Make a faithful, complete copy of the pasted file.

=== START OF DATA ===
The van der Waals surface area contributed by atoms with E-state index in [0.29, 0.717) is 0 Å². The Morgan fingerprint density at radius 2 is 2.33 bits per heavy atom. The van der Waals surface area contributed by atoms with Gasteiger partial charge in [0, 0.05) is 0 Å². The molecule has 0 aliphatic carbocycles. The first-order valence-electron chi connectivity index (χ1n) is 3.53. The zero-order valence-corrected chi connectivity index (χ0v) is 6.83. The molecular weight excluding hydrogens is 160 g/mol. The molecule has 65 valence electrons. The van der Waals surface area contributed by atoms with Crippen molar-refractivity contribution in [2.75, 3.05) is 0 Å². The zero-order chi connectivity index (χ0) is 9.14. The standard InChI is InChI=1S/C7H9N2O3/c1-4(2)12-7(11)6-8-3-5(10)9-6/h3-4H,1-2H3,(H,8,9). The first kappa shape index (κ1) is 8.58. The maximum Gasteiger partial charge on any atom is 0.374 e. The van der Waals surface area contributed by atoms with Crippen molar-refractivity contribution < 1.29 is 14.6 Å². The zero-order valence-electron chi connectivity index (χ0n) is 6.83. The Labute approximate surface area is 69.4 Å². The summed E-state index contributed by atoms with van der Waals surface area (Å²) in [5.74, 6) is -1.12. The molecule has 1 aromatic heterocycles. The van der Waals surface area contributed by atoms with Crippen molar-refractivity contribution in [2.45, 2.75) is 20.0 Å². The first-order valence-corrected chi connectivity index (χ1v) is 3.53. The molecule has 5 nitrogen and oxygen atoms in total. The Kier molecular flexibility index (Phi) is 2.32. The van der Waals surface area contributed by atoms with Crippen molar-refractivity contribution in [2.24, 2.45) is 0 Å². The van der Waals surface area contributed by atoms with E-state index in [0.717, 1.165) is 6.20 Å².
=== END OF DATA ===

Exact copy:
The van der Waals surface area contributed by atoms with E-state index in [0.29, 0.717) is 0 Å². The Morgan fingerprint density at radius 2 is 2.33 bits per heavy atom. The van der Waals surface area contributed by atoms with Gasteiger partial charge in [0, 0.05) is 0 Å². The molecule has 0 aliphatic carbocycles. The first-order valence-electron chi connectivity index (χ1n) is 3.53. The zero-order valence-corrected chi connectivity index (χ0v) is 6.83. The molecular weight excluding hydrogens is 160 g/mol. The molecule has 65 valence electrons. The van der Waals surface area contributed by atoms with Crippen molar-refractivity contribution in [2.75, 3.05) is 0 Å². The zero-order chi connectivity index (χ0) is 9.14. The standard InChI is InChI=1S/C7H9N2O3/c1-4(2)12-7(11)6-8-3-5(10)9-6/h3-4H,1-2H3,(H,8,9). The first kappa shape index (κ1) is 8.58. The maximum Gasteiger partial charge on any atom is 0.374 e. The van der Waals surface area contributed by atoms with Crippen molar-refractivity contribution < 1.29 is 14.6 Å². The zero-order valence-electron chi connectivity index (χ0n) is 6.83. The Labute approximate surface area is 69.4 Å². The summed E-state index contributed by atoms with van der Waals surface area (Å²) in [5.74, 6) is -1.12. The molecule has 1 aromatic heterocycles. The van der Waals surface area contributed by atoms with Crippen molar-refractivity contribution in [2.45, 2.75) is 20.0 Å². The first-order valence-corrected chi connectivity index (χ1v) is 3.53. The molecule has 5 nitrogen and oxygen atoms in total. The Kier molecular flexibility index (Phi) is 2.32. The van der Waals surface area contributed by atoms with Crippen molar-refractivity contribution in [2.24, 2.45) is 0 Å². The van der Waals surface area contributed by atoms with E-state index in [0.717, 1.165) is 6.20 Å².